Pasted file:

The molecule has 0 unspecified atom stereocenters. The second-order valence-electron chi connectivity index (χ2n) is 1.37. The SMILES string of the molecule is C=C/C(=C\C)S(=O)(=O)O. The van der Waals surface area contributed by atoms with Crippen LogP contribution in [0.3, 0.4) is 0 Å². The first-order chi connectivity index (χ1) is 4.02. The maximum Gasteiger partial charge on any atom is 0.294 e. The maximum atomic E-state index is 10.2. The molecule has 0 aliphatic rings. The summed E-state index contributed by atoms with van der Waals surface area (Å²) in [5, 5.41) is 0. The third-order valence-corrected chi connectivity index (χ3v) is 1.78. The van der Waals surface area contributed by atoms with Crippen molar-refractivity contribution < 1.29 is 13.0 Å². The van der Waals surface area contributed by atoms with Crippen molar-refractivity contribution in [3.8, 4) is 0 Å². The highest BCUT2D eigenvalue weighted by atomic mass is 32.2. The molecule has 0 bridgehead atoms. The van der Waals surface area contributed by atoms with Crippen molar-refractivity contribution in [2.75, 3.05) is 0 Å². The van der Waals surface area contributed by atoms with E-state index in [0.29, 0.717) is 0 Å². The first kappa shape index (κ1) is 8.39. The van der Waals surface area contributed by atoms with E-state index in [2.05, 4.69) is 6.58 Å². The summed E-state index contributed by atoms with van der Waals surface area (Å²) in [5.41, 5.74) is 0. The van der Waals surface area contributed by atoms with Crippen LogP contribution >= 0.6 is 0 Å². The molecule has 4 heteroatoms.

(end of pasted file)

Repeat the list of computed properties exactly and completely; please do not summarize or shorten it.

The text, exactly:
The molecule has 0 unspecified atom stereocenters. The second-order valence-electron chi connectivity index (χ2n) is 1.37. The SMILES string of the molecule is C=C/C(=C\C)S(=O)(=O)O. The van der Waals surface area contributed by atoms with Crippen LogP contribution in [0.3, 0.4) is 0 Å². The first-order chi connectivity index (χ1) is 4.02. The maximum Gasteiger partial charge on any atom is 0.294 e. The maximum atomic E-state index is 10.2. The molecule has 0 aliphatic rings. The summed E-state index contributed by atoms with van der Waals surface area (Å²) in [5, 5.41) is 0. The third-order valence-corrected chi connectivity index (χ3v) is 1.78. The van der Waals surface area contributed by atoms with Crippen molar-refractivity contribution < 1.29 is 13.0 Å². The van der Waals surface area contributed by atoms with Crippen molar-refractivity contribution in [3.8, 4) is 0 Å². The highest BCUT2D eigenvalue weighted by atomic mass is 32.2. The molecule has 0 bridgehead atoms. The van der Waals surface area contributed by atoms with Crippen molar-refractivity contribution in [2.75, 3.05) is 0 Å². The van der Waals surface area contributed by atoms with E-state index in [0.29, 0.717) is 0 Å². The first kappa shape index (κ1) is 8.39. The van der Waals surface area contributed by atoms with E-state index in [2.05, 4.69) is 6.58 Å². The summed E-state index contributed by atoms with van der Waals surface area (Å²) in [5.41, 5.74) is 0. The van der Waals surface area contributed by atoms with Crippen LogP contribution >= 0.6 is 0 Å². The molecule has 4 heteroatoms.